In early 2023, the Royal Town Planning Institute set out to understand the extent of misinformation around town planning online. What it found was startling. After surveying almost 1,000 RTPI members across the UK, the Institute found that 87% of planners believed social media was fuelling misinformation on local planning issues.
Planners are finding themselves the targets of online trolls as a result of this misinformation. Insults, harassment, and violent threats were getting worse, with nearly a quarter of planners saying they have 'regularly' or 'occasionally' been targeted through social media because of their role.
Planning has always been an emotive subject for many people - for those who work as planners and for those who may be impacted by planning proposals or decisions.
However, member of RTPI West Midlands Regional Activities Committee and Plan Project Manager at Sandwell Council Philippa Smith writes, being on the frontline has changed for planning officers recently.
People have become more fired up about issues that affect them, provoking strong reactions in some cases and not always good ones. Social media has provided an additional platform for people to rally support to object to proposals or for support of a particular pressure group. On the ground, Philippa has seen incidents at public consultation events and planning committees becoming more frequent and even the Police being called on some occasions.
Here are some misconceptions that people have about the planning system and profession.
Trial by social media
Corruption in planning
Research by the RTPI found that local Facebook groups and pages were some of the worst culprits for spreading misinformation about planning applications. Members of local Facebook groups sometimes incorrectly claim that planning officers are not following the law and taking bribes.
This is untrue, and it’s having serious detrimental consequences to Local Planning Officers. 41% of RTPI survey respondents from Local Planning Authorities said social media had had an effect on their well-being.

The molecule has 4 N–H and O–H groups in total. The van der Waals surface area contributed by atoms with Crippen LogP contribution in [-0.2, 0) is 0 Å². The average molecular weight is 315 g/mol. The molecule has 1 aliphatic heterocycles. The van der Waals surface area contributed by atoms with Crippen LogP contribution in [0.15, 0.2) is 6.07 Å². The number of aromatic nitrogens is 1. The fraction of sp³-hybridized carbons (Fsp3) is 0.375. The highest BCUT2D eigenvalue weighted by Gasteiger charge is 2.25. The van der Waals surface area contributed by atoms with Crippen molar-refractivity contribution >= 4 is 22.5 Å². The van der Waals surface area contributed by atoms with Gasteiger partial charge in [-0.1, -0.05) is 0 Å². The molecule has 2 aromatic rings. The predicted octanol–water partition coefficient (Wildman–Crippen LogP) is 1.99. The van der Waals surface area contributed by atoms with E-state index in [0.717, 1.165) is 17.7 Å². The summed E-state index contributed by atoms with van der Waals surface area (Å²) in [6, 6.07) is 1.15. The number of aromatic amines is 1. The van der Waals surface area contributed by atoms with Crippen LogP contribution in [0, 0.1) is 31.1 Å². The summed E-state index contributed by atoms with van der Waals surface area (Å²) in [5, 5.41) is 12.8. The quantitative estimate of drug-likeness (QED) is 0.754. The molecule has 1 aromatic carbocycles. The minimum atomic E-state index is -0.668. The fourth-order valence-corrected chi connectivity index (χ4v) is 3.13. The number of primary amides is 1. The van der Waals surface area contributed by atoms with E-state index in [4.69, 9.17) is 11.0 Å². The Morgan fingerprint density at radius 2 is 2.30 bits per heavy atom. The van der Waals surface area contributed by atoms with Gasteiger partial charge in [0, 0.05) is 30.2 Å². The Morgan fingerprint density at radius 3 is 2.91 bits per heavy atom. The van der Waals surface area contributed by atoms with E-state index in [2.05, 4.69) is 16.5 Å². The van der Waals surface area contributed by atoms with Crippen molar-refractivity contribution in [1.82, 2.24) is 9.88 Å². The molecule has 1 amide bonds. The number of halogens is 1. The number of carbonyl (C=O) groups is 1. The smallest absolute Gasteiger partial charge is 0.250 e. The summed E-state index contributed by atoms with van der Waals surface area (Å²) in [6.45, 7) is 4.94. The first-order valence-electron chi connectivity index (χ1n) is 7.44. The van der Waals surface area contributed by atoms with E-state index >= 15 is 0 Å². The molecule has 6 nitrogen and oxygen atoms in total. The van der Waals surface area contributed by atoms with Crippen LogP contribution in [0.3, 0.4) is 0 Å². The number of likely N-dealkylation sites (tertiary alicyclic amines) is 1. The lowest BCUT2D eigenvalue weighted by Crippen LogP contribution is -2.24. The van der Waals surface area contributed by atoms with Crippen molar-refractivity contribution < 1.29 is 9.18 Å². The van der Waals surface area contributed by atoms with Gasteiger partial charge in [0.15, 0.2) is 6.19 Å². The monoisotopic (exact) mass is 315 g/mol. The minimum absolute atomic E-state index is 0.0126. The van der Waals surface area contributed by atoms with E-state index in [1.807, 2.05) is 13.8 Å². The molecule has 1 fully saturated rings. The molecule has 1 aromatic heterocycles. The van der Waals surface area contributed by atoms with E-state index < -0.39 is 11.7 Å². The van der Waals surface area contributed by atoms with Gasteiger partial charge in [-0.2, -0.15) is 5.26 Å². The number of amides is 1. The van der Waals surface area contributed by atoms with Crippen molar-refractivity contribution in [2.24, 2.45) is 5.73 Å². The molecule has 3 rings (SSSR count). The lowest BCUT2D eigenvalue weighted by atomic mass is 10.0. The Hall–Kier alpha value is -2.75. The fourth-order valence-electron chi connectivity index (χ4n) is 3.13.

The vast majority of chartered planners will have studied an accredited planning Master's degree, which ensures a strong focus on ethics and planning’s role in promoting the public interest. Around three-quarters of the UK’s 22,000 planners are RTPI members and must follow the RTPI Code of Professional Conduct.
The RTPI Code of Professional Conduct requires that all members, whether working in the public, private, or third sector:
‘…uphold the highest standards of professional ethics and must act with honesty and integrity throughout their career’
‘…must exercise fearlessly and impartially their independent professional judgement to the best of their skill and understanding.’
‘…not make or subscribe to any statements or reports which are contrary to their own genuine professional opinions, nor knowingly enter into any contract or agreement which requires them to do so.’
15 minute cities
15-minute cities are a concept of urban density where daily services are within 15-minutes travel. It’s ascended rapidly in the minds of policymakers, politicians and the general public as a tool for post-covid recovery, revitalising urban centres, achieving carbon net-zero targets, improving health outcomes and reducing unsustainable travel. This thinking does not require restrictions on the public’s freedom of movement within any single neighbourhood.